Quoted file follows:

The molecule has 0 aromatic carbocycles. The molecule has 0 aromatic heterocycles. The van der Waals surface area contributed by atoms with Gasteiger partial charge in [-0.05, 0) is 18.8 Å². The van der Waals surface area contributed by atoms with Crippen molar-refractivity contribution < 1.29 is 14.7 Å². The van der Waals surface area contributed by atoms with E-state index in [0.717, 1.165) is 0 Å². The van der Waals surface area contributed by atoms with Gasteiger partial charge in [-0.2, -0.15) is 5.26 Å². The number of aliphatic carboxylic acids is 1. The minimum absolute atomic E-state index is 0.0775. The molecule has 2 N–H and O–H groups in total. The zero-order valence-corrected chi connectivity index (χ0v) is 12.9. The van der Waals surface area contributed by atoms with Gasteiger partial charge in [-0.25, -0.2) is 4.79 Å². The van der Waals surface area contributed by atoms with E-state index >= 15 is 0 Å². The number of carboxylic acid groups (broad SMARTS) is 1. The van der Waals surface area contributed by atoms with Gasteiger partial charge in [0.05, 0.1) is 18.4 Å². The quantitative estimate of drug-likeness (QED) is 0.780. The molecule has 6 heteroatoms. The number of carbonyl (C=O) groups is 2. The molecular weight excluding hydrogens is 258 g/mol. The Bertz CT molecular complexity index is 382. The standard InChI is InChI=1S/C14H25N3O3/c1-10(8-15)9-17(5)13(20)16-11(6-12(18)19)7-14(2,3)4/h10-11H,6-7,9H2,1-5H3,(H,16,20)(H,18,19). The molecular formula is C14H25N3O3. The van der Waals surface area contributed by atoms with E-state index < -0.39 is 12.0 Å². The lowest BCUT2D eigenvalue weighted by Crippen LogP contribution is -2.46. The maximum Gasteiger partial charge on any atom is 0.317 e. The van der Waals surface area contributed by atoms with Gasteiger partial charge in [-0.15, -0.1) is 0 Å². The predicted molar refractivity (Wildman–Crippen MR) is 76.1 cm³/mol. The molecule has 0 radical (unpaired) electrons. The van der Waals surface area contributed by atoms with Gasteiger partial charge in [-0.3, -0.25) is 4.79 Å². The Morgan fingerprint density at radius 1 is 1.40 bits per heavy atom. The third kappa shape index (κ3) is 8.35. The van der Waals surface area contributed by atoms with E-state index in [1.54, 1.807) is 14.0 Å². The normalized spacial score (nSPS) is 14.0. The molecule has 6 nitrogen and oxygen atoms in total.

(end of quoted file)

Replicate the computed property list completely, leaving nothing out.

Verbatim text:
The molecule has 0 aromatic carbocycles. The molecule has 0 aromatic heterocycles. The van der Waals surface area contributed by atoms with Gasteiger partial charge in [-0.05, 0) is 18.8 Å². The van der Waals surface area contributed by atoms with Crippen molar-refractivity contribution < 1.29 is 14.7 Å². The van der Waals surface area contributed by atoms with E-state index in [0.717, 1.165) is 0 Å². The van der Waals surface area contributed by atoms with Gasteiger partial charge in [-0.2, -0.15) is 5.26 Å². The number of aliphatic carboxylic acids is 1. The minimum absolute atomic E-state index is 0.0775. The molecule has 2 N–H and O–H groups in total. The zero-order valence-corrected chi connectivity index (χ0v) is 12.9. The van der Waals surface area contributed by atoms with Gasteiger partial charge in [-0.25, -0.2) is 4.79 Å². The van der Waals surface area contributed by atoms with E-state index >= 15 is 0 Å². The number of carboxylic acid groups (broad SMARTS) is 1. The van der Waals surface area contributed by atoms with Gasteiger partial charge in [0.05, 0.1) is 18.4 Å². The quantitative estimate of drug-likeness (QED) is 0.780. The molecule has 6 heteroatoms. The number of carbonyl (C=O) groups is 2. The molecular weight excluding hydrogens is 258 g/mol. The Bertz CT molecular complexity index is 382. The standard InChI is InChI=1S/C14H25N3O3/c1-10(8-15)9-17(5)13(20)16-11(6-12(18)19)7-14(2,3)4/h10-11H,6-7,9H2,1-5H3,(H,16,20)(H,18,19). The molecular formula is C14H25N3O3. The van der Waals surface area contributed by atoms with E-state index < -0.39 is 12.0 Å². The lowest BCUT2D eigenvalue weighted by Crippen LogP contribution is -2.46. The maximum Gasteiger partial charge on any atom is 0.317 e. The van der Waals surface area contributed by atoms with Gasteiger partial charge in [-0.15, -0.1) is 0 Å². The predicted molar refractivity (Wildman–Crippen MR) is 76.1 cm³/mol. The molecule has 0 radical (unpaired) electrons. The van der Waals surface area contributed by atoms with Gasteiger partial charge in [-0.3, -0.25) is 4.79 Å². The Morgan fingerprint density at radius 1 is 1.40 bits per heavy atom. The third kappa shape index (κ3) is 8.35. The van der Waals surface area contributed by atoms with E-state index in [1.54, 1.807) is 14.0 Å². The normalized spacial score (nSPS) is 14.0. The molecule has 6 nitrogen and oxygen atoms in total.